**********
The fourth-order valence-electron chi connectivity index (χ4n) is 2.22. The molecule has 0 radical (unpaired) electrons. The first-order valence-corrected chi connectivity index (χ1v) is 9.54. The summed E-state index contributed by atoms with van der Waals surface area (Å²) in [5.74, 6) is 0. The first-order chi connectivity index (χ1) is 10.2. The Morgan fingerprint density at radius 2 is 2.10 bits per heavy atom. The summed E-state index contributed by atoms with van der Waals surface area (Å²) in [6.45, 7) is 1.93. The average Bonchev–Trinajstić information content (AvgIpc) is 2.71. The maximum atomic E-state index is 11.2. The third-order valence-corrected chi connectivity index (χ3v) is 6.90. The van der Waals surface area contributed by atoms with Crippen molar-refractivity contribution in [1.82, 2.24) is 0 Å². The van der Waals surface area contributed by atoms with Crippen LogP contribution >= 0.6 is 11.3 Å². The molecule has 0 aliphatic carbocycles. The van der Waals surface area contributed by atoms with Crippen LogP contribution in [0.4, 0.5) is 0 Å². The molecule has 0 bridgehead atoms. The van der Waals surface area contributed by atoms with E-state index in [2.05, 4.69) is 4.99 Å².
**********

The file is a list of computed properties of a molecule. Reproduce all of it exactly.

The fourth-order valence-electron chi connectivity index (χ4n) is 2.22. The molecule has 0 radical (unpaired) electrons. The first-order valence-corrected chi connectivity index (χ1v) is 9.54. The summed E-state index contributed by atoms with van der Waals surface area (Å²) in [5.74, 6) is 0. The first-order chi connectivity index (χ1) is 10.2. The Morgan fingerprint density at radius 2 is 2.10 bits per heavy atom. The summed E-state index contributed by atoms with van der Waals surface area (Å²) in [6.45, 7) is 1.93. The average Bonchev–Trinajstić information content (AvgIpc) is 2.71. The maximum atomic E-state index is 11.2. The third-order valence-corrected chi connectivity index (χ3v) is 6.90. The van der Waals surface area contributed by atoms with Crippen molar-refractivity contribution in [1.82, 2.24) is 0 Å². The van der Waals surface area contributed by atoms with Crippen LogP contribution >= 0.6 is 11.3 Å². The molecule has 0 aliphatic carbocycles. The van der Waals surface area contributed by atoms with Crippen LogP contribution in [0.4, 0.5) is 0 Å². The molecule has 0 bridgehead atoms. The van der Waals surface area contributed by atoms with E-state index in [2.05, 4.69) is 4.99 Å².